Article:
As we neared the shore, the sun tickled the surface of the sea, which faded from a rich blue to sparkling clear. In-between, a vibrant turquoise clung to the rocks, like the mixture of diamonds and peacock feathers. We gasped in amazement. Never had we seen such a stunning sea scape. We greedily absorbed the serene colours before the road led us in land a little, through a landscape filled with mountains and plastic poly tunnels. 

Finding tomatoes…

“Stop.” I shouted dramatically to Mr Sidestepping Normal. “There are tomatoes in the road.”

Mr SN executed a perfect emergency stop that would make any driving instructor swell with pride.

My concern wasn’t for the safety of the rogue tomatoes, but of wonderment that tomatoes had been placed in our path. You see I’d forgotten to buy tomatoes earlier when we stopped at the little shop on route. I’d shuffled out the shop, arms laden with bread, cheese, pineapple juice, bananas and chocolate, but the tomatoes to accompany our lunch had slipped my mind.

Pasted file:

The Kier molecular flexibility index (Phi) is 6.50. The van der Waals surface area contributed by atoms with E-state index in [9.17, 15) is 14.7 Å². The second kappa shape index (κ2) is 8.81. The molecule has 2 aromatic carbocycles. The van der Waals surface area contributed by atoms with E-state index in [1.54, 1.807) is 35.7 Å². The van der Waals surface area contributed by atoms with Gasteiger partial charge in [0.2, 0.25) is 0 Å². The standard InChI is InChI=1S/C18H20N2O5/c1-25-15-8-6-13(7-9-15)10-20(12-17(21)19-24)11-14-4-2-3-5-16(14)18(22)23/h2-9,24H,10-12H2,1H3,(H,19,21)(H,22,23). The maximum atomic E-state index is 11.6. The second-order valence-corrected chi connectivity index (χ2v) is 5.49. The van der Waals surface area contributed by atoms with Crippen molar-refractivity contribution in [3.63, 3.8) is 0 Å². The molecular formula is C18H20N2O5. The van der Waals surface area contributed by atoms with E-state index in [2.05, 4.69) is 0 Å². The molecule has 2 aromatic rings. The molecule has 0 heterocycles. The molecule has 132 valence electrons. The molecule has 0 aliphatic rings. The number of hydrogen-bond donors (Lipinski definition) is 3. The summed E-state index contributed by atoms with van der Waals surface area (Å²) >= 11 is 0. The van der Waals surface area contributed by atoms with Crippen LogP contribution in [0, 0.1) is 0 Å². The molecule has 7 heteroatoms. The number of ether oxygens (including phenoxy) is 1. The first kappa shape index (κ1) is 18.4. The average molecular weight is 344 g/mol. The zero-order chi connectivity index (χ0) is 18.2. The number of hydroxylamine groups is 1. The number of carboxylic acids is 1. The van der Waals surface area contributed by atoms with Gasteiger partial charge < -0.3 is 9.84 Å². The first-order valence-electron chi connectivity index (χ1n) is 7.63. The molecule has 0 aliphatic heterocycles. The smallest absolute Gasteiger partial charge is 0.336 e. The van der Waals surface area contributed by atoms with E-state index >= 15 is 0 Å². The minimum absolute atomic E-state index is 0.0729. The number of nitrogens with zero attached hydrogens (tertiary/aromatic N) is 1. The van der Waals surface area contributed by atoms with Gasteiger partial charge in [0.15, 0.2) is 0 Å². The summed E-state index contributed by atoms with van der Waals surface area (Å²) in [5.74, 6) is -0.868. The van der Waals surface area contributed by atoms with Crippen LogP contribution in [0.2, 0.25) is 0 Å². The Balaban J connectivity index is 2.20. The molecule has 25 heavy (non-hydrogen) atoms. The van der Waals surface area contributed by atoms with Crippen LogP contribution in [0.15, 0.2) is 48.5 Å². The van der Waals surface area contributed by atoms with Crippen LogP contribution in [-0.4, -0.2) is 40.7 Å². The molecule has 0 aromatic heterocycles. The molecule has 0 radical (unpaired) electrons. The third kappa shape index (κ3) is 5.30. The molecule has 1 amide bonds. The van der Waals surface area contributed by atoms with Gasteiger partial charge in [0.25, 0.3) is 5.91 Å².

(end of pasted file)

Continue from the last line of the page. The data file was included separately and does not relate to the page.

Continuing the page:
“This is perfect.” I said to Mr SN.

“We can’t eat these.” He said in disgust. “They’re in the road.”

I ignored him and picked them up anyhow. “Someone else will take them if we don’t.” I warned.

He raised his eyebrows with skepticism. 

It was evident that the tomatoes had been grown in the poly tunnel a few metres away and had somehow fallen from a crate whilst being loaded on to a truck. There was nothing wrong with them and the plump red spheres lay like balls on a snooker table. I’m not much of a snooker player myself, but I do know that the object of the game is to pot the black…or the white…or something like that. Either way, I’m sure that had Cinderella been faced with the same situation, she would have taken the tomatoes too.